Mariah Ferrari’s subject matter and glossy painting technique is specific and exacting, creating a style that is all her own. Using her unbelievable talent in painting, the artist renders arms and legs that are slippery and slick, twisting and bending in knots like ballon animals. Seductive and alluring, Ferrari’s paintings mix irresistible colors and textures with a bit of strange, as only limbs are visible—the rest of the body absent. With an interest in the body and the ways we inhabit it, Ferrari emphasizes the tactile, bringing to the surface physical touch, as her limbs beg for us to reach out and feel them to find out for ourselves if they are, in fact, as slimy as they look. The body as a subject has been a long tradition within the canon of art, yet Ferrari’s work takes this subject and still surprises us, creating compositions that creep into your mind and senses.
Based in Milwaukee, the artist earned a BFA at the University of Wisconsin-Milwaukee, where she studied painting, drawing, and art history. Join us as Ferrari discusses the trials an errors in creating her distinct style and how the difficult challenge found in painting compelled her to keep going.
Tell me about your journey forming your distinct visual language.
During undergrad I started to explore figure abstraction. Using the figure felt familiar, and exploring ways to manipulate it was an accessible starting point. In my pre-painting life, I would often draw figures and portraits, so my interest in the body has continually ran deep. There is always something to say about our bodies and how we navigate the world through and with them. I began to study the figure by collaging and layering forms together to create an image. I first started by drawing arms and legs separately, cutting them out, and flipping them over. I did this so you would only see the shape of the arm or leg but no line or distinctive feature to define them as a limb. I would collage these pieces to create an abstracted image of long, moving shapes. I painted these collages a few times, but quickly became bored with those. They were based off the figure but read as abstract, and I didn’t know where I stood conceptually. After hitting that wall, I drew a lot every day over several months. I drew arms and legs disconnected and connected, full bodies intertwined, a combination of the two, and eventually found my current visual language. My collages never included faces or heads, and I never included them in my drawings. I have always been more interested in body language, and what we can express through the body. Facial cues would be too easy of an indicator of what is occurring in my images, and also leaves the painting open for a narrative interpretation. I want to leave the viewer thinking about the physicality of the body and have them reflect upon their own sensory experiences.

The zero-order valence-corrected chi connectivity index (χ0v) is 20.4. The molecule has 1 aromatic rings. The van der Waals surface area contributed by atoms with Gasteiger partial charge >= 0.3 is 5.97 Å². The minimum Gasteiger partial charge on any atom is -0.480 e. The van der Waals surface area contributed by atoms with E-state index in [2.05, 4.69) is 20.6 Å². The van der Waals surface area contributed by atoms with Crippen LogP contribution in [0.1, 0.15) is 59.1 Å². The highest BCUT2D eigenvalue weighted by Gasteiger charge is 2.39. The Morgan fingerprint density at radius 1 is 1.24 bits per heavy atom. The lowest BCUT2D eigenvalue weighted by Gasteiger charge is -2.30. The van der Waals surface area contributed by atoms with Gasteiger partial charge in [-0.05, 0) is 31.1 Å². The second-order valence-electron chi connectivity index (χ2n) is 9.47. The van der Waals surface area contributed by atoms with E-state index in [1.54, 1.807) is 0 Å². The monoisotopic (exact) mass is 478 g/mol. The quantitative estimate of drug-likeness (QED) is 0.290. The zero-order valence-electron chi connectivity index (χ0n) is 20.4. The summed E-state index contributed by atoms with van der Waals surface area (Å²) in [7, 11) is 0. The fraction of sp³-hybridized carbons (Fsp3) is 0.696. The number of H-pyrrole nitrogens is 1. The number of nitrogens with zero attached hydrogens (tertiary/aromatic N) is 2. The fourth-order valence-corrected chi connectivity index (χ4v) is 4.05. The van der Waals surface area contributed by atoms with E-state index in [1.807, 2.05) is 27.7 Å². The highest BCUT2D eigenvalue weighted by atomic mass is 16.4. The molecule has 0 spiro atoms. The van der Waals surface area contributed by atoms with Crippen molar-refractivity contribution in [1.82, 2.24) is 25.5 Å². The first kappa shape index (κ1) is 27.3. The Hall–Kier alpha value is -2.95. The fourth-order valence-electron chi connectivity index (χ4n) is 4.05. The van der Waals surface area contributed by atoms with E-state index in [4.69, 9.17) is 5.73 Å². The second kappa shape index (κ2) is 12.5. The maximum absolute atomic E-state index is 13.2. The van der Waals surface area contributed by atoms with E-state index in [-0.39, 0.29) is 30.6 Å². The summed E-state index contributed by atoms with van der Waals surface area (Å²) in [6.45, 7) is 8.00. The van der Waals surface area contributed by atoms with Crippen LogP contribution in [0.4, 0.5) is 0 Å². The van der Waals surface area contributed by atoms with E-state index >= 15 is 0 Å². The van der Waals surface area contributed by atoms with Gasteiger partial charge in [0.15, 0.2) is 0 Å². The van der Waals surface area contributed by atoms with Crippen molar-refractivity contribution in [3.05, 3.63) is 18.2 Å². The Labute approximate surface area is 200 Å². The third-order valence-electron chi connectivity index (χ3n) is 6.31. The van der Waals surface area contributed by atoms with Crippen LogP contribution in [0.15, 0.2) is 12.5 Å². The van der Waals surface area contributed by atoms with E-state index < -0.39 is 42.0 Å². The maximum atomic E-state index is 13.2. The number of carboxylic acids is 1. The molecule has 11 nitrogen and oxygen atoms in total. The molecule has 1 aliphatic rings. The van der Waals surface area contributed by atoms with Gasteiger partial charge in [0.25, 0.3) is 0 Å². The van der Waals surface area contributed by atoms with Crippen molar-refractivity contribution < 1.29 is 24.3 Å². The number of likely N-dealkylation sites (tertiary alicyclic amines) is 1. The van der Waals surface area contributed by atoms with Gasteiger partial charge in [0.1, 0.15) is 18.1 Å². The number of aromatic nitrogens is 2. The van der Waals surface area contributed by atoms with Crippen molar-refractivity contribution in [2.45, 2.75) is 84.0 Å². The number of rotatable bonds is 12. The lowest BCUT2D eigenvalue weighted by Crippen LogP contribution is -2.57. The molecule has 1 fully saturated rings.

You are such a talented painter—it really looks like your paintings are physically slippery! When did you start painting? Did you have a specific teacher/professor that helped shaped your skill?
I started painting in my first undergrad painting class in 2016. Before then, I thought of painting to be too difficult and had no experience with the medium whatsoever. Painting was a mystery to me and I didn’t know where to start. Honestly, after the first day of painting, I hated it! But because it wasn’t easy, my interest for it grew. The difficulty was exciting, and challenge is alluring. Because of this, my love for painting began to develop. Once I started to paint, I never stopped. I also immediately began painting from observation due to my late start in painting, which taught me to see the world in new ways. I owe a lot to my two painting teachers Shane Walsh and Leslie Vansen. They taught me everything I know.
Can you discuss your interest in disconnected limbs and the fragmented body?